Enforcing Desegregation: A Case Study of Federal District Court Power and Social Change in Macon County Alabama

Law & Society Review, Volume 48, Issue 4, pages 867-891, December 2014

Pacific McGeorge School of Law Research Paper

45 Pages Posted: 2 Nov 2014 Last revised: 22 Jun 2017

See all articles by Brian K. Landsberg

Brian K. Landsberg

University of the Pacific - McGeorge School of Law

Date Written: July 17, 2014

Abstract

This case study of Lee v. Macon County Board of Education demonstrates that a federal district court in Alabama, enforcing Brown v. Board of Education, brought about significant social change despite constraints on the courts. The court’s application of Brown played a decisive role in ending the racial caste system in this Alabama black belt county. The court, by adding the United States Department of Justice as a party, overcame constraints that had precluded the executive branch from pursuing school desegregation. Change came through the courts before Congress legislated against school segregation. Seekers of social change must evaluate the constraints on the courts relative to the constraints on the other branches and levels of government.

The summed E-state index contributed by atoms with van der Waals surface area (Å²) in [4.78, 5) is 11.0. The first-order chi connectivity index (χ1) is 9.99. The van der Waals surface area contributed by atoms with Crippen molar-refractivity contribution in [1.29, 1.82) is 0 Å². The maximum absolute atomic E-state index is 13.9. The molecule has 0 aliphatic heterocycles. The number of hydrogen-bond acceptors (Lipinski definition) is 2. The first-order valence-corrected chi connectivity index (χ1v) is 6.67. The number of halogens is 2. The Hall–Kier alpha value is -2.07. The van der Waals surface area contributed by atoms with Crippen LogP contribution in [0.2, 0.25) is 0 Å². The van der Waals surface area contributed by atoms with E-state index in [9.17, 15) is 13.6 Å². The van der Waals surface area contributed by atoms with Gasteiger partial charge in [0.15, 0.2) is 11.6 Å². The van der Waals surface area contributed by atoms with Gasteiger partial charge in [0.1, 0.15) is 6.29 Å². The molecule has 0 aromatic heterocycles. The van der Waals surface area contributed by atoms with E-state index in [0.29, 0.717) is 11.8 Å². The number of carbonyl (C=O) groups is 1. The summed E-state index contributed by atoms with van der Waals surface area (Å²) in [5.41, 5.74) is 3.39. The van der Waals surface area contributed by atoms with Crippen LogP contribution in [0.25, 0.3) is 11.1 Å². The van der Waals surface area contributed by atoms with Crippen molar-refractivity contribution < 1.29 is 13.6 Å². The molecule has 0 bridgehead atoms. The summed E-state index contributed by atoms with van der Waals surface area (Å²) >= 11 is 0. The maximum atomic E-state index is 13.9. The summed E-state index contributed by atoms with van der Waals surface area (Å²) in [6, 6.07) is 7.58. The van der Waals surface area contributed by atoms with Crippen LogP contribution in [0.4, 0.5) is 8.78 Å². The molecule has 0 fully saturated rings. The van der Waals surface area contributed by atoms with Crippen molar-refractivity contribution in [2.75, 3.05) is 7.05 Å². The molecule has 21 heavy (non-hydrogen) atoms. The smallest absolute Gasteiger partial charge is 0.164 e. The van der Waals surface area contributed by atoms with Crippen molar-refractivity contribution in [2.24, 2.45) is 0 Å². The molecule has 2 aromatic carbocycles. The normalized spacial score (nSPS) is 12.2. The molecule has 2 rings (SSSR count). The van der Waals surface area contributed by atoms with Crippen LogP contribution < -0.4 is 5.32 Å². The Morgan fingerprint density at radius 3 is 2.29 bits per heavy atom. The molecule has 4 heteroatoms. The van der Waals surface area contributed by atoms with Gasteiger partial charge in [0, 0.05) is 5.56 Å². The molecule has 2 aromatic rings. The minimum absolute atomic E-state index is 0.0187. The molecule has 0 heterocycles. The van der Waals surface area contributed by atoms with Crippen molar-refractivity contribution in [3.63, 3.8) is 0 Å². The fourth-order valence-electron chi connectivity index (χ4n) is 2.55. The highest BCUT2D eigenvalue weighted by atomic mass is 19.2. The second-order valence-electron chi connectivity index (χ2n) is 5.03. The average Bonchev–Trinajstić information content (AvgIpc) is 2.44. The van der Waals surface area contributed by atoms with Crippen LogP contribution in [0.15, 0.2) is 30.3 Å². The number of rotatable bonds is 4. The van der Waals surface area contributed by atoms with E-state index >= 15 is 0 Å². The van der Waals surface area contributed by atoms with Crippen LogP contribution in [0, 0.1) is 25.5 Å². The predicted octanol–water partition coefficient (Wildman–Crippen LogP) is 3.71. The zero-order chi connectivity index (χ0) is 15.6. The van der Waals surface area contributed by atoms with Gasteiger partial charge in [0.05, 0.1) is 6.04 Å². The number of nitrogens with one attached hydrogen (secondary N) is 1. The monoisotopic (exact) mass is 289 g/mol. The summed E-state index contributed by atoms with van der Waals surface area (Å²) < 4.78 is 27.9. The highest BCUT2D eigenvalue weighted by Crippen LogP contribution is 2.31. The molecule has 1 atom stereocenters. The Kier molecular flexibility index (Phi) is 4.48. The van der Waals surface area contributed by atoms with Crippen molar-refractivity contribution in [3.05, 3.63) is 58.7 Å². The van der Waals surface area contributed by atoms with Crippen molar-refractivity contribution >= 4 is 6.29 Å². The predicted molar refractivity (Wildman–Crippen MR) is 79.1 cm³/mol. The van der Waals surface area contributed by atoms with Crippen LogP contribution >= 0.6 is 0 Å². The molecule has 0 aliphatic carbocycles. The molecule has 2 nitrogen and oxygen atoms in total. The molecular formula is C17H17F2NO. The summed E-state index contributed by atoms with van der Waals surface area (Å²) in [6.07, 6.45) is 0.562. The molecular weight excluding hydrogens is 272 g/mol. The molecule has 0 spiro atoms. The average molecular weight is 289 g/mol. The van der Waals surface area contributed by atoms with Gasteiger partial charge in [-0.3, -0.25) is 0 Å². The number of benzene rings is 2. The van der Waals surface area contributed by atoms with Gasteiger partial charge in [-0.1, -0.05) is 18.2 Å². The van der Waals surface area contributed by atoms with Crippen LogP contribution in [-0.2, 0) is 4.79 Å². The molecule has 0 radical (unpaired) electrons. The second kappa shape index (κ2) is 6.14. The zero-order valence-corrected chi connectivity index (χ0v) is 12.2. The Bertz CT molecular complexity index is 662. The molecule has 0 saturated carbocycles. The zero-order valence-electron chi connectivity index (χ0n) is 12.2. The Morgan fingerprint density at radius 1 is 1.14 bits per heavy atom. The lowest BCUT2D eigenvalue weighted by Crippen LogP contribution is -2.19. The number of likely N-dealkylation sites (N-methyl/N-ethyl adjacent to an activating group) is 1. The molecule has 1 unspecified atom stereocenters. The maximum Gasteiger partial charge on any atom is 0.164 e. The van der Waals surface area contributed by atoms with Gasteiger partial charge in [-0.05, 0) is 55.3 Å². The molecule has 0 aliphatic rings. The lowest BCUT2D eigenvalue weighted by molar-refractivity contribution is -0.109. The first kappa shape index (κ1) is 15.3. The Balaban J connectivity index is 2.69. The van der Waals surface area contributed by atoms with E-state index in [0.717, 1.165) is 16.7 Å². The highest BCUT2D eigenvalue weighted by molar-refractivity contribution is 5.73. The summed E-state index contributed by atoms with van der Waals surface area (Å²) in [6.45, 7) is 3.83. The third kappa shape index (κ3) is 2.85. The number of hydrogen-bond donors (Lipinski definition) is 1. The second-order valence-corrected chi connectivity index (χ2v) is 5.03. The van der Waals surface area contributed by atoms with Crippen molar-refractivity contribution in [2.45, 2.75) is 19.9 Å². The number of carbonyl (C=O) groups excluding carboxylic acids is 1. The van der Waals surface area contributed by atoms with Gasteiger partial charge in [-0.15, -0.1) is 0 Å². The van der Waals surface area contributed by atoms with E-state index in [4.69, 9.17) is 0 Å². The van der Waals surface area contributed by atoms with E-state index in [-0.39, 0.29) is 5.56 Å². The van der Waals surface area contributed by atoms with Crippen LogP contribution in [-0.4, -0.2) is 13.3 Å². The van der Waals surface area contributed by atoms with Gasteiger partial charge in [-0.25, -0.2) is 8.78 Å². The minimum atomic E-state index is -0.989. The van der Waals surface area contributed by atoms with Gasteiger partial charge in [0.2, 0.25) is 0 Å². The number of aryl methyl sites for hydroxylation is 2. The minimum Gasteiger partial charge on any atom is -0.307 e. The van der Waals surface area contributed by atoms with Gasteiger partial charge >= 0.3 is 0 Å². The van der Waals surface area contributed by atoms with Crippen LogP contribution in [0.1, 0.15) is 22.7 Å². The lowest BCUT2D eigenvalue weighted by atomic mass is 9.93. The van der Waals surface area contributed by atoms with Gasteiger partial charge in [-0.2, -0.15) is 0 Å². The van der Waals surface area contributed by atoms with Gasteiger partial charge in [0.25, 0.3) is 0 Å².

Keywords: School desegregation, Department of Justice, federal courts, social change, Civil Rights Act, Congress, enforcement, Hollow Hope, Alabama, equal educational opportunity, racial caste system, constrained and dynamic courts, amicus curiae, Plessy v. Ferguson, Brown v. Board of Education, racial discri

Suggested Citation

Landsberg, Brian K., Enforcing Desegregation: A Case Study of Federal District Court Power and Social Change in Macon County Alabama (July 17, 2014). Law & Society Review, Volume 48, Issue 4, pages 867-891, December 2014. Available at SSRN: https://ssrn.com/abstract=2517706

Brian K. Landsberg (Contact Author)

University of the Pacific - McGeorge School of Law ( email )

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